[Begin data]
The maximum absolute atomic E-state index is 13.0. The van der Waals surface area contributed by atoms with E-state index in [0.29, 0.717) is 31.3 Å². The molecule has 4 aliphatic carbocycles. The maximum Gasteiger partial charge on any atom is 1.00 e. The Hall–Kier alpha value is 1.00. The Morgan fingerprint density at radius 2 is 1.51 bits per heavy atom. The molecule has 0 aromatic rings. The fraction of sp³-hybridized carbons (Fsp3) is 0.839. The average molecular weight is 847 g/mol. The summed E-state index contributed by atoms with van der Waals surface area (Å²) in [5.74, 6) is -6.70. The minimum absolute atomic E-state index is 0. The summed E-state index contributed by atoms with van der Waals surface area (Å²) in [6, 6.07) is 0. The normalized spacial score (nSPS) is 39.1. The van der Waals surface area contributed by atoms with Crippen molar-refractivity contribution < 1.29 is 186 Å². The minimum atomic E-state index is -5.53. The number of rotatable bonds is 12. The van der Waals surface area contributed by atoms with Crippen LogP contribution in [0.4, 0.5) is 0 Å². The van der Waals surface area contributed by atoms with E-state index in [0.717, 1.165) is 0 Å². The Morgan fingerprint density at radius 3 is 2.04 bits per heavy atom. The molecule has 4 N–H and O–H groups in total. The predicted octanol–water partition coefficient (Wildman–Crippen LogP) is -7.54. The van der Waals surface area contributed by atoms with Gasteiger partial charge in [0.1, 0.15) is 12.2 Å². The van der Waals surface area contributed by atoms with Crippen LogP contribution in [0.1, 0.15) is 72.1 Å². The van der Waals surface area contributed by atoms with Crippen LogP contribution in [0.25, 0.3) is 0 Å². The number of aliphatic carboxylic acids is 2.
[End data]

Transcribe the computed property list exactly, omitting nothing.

The maximum absolute atomic E-state index is 13.0. The van der Waals surface area contributed by atoms with E-state index in [0.29, 0.717) is 31.3 Å². The molecule has 4 aliphatic carbocycles. The maximum Gasteiger partial charge on any atom is 1.00 e. The Hall–Kier alpha value is 1.00. The Morgan fingerprint density at radius 2 is 1.51 bits per heavy atom. The molecule has 0 aromatic rings. The fraction of sp³-hybridized carbons (Fsp3) is 0.839. The average molecular weight is 847 g/mol. The summed E-state index contributed by atoms with van der Waals surface area (Å²) in [5.74, 6) is -6.70. The minimum absolute atomic E-state index is 0. The summed E-state index contributed by atoms with van der Waals surface area (Å²) in [6, 6.07) is 0. The normalized spacial score (nSPS) is 39.1. The van der Waals surface area contributed by atoms with Crippen molar-refractivity contribution < 1.29 is 186 Å². The minimum atomic E-state index is -5.53. The number of rotatable bonds is 12. The van der Waals surface area contributed by atoms with Crippen LogP contribution in [0.4, 0.5) is 0 Å². The van der Waals surface area contributed by atoms with E-state index in [0.717, 1.165) is 0 Å². The Morgan fingerprint density at radius 3 is 2.04 bits per heavy atom. The molecule has 4 N–H and O–H groups in total. The predicted octanol–water partition coefficient (Wildman–Crippen LogP) is -7.54. The van der Waals surface area contributed by atoms with Gasteiger partial charge in [0.1, 0.15) is 12.2 Å². The van der Waals surface area contributed by atoms with Crippen LogP contribution in [0.1, 0.15) is 72.1 Å². The van der Waals surface area contributed by atoms with Crippen LogP contribution in [0.25, 0.3) is 0 Å². The number of aliphatic carboxylic acids is 2.